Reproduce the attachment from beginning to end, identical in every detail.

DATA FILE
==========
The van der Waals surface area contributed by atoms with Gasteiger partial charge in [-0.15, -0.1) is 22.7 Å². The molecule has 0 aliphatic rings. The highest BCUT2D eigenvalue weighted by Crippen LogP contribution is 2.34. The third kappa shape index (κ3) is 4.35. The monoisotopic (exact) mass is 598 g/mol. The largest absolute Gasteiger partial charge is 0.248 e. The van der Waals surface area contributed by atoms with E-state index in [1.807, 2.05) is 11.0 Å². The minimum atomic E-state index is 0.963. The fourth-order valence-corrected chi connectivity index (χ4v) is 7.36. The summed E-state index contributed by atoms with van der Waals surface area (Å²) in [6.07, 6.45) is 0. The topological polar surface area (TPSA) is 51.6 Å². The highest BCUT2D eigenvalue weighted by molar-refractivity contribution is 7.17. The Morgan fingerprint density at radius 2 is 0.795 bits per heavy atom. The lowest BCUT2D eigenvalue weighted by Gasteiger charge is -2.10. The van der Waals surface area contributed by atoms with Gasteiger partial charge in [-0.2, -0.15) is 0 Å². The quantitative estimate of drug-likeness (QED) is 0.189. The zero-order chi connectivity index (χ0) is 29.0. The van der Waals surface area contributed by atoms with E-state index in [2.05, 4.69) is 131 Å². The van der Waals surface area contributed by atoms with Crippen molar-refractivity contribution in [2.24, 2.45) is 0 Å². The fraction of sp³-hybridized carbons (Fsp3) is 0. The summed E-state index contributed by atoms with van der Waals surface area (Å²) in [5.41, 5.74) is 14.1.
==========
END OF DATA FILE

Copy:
The van der Waals surface area contributed by atoms with Gasteiger partial charge in [-0.15, -0.1) is 22.7 Å². The molecule has 0 aliphatic rings. The highest BCUT2D eigenvalue weighted by Crippen LogP contribution is 2.34. The third kappa shape index (κ3) is 4.35. The monoisotopic (exact) mass is 598 g/mol. The largest absolute Gasteiger partial charge is 0.248 e. The van der Waals surface area contributed by atoms with E-state index in [1.807, 2.05) is 11.0 Å². The minimum atomic E-state index is 0.963. The fourth-order valence-corrected chi connectivity index (χ4v) is 7.36. The summed E-state index contributed by atoms with van der Waals surface area (Å²) in [6.07, 6.45) is 0. The topological polar surface area (TPSA) is 51.6 Å². The highest BCUT2D eigenvalue weighted by molar-refractivity contribution is 7.17. The Morgan fingerprint density at radius 2 is 0.795 bits per heavy atom. The lowest BCUT2D eigenvalue weighted by Gasteiger charge is -2.10. The van der Waals surface area contributed by atoms with Gasteiger partial charge in [-0.2, -0.15) is 0 Å². The quantitative estimate of drug-likeness (QED) is 0.189. The zero-order chi connectivity index (χ0) is 29.0. The van der Waals surface area contributed by atoms with E-state index in [2.05, 4.69) is 131 Å². The van der Waals surface area contributed by atoms with Crippen molar-refractivity contribution in [2.24, 2.45) is 0 Å². The fraction of sp³-hybridized carbons (Fsp3) is 0. The summed E-state index contributed by atoms with van der Waals surface area (Å²) in [5.41, 5.74) is 14.1.